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Details of Grant 

EPSRC Reference: EP/L023911/1
Title: Smart Me versus Smart Things: The Development of a Personal Resource Planning (PRP) System through Human Interactions with Data Enabled by the IoT
Principal Investigator: Ng, Professor ICL
Other Investigators:
Pogrebna, Dr G Ma, Dr X
Researcher Co-Investigators:
Project Partners:
Birmingham City Council
Department: WMG
Organisation: University of Warwick
Scheme: Standard Research
Starts: 30 November 2014 Ends: 30 November 2016 Value (£): 385,273
EPSRC Research Topic Classifications:
Human-Computer Interactions Information & Knowledge Mgmt
Mobile Computing
EPSRC Industrial Sector Classifications:
Retail Information Technologies
Related Grants:
Panel History:
Panel DatePanel NameOutcome
04 Mar 2014 RitW 2013 Full Proposals Meeting Announced
Summary on Grant Application Form
Every day we see the development of new "smart" things and come closer and closer to the moment when the perfect "smart" home of the future becomes a reality. A "Smart" home, is one in which each appliance (thing) is not only controllable but is also "intelligent", ie. tailored to our individual needs.

Yet, smart objects and smart homes often consider the individual as a passive entity to be 'served', rather than an empowered individual who can make smart decisions based on information. This is often because of the assumption that human cognition isn't able to take on the massive amount of information that could be generated from such smart objects. Indeed, very little is known about how people interact with data and how much of the data which we generate can actually inform our day-to-day decision making. We also do not know whether data generated within a home can change our consumption habits and behaviour. Finally, we are uncertain about whether and to what extent the data that we produce influences other decision makers in our household. Our project offers a new approach to answering these questions by observing actual household behaviour "in the wild" and developing a personal resource planning system (PRP) to support decisions made by individuals, ie. a smart 'me'.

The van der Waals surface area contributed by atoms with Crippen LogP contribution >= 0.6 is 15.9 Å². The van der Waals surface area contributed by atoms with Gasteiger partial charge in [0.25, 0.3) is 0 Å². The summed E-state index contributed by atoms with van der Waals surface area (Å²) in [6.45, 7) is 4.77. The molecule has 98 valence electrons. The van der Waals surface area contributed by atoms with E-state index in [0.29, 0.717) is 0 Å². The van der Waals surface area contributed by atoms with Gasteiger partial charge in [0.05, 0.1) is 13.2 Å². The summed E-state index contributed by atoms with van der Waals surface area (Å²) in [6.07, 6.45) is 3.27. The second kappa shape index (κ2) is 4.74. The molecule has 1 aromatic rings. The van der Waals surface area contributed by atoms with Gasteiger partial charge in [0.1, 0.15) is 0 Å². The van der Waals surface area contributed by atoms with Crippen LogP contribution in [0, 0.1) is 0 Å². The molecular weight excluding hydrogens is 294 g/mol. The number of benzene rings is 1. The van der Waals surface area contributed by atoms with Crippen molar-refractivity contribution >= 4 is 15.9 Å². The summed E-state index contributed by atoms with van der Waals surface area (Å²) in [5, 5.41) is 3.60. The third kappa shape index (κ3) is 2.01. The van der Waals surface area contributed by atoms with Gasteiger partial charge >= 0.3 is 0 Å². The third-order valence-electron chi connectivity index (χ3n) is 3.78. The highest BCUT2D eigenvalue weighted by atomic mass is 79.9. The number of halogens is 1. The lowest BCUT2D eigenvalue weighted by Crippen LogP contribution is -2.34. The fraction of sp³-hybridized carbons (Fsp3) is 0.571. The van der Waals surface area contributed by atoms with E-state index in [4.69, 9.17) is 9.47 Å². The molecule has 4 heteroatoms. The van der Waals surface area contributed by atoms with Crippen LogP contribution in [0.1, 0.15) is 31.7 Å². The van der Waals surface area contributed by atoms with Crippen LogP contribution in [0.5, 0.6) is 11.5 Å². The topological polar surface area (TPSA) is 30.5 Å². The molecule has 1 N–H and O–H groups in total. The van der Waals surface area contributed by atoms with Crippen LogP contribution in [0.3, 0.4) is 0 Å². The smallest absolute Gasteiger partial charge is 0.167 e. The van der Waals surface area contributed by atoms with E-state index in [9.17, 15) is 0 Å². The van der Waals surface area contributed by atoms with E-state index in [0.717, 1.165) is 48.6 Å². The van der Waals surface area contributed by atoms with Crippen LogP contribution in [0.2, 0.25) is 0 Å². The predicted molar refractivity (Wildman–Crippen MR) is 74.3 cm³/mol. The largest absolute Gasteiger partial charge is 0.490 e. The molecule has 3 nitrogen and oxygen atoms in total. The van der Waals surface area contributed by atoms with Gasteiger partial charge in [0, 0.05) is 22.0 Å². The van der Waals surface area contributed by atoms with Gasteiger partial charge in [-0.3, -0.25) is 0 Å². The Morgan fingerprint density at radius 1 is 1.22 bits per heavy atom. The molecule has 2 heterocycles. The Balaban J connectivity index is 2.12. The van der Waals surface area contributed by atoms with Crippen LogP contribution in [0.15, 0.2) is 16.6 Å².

Our approach is different from existing IoT research in the following ways. First, while traditional research views the customer, who either accepts or rejects the product/service developed by businesses, to be outside the supply system, our approach offers a new perspective in which the customer is also viewed as an inside component of the supply system. This means that the customer, through his/her behaviour, becomes an inherent component of the supply system, and thereby transforms this system into a collaborative exchange system. This collaborative exchange system allows customers to interact with businesses and make decisions about how much customisation they would like to see in each product/service they themselves consume (e.g., Crowcroft et al., 2011; McAuley et al., 2011; Ng. et al., 2013). Second, since our approach has a person (customer) in the centre, the main focus of this project is to understand how "smart" things interact with human behaviour, and possibly how this behaviour can be informed by the new data from "smart" things to catalyse the appearance of a more informed "smart" consumer (e.g., Ng, 2012). Finally, our third contribution to existing research is to create data architecture through the IoT which would allow customers to make more informed "smart" decisions. In a way, the main output of this project will be a proof of concept that customers could be "nudged" into making "smarter" consumption decisions which would optimise business-customer interactions and create more value for each household.

Key Findings
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Date Materialised
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Organisation Website: http://www.warwick.ac.uk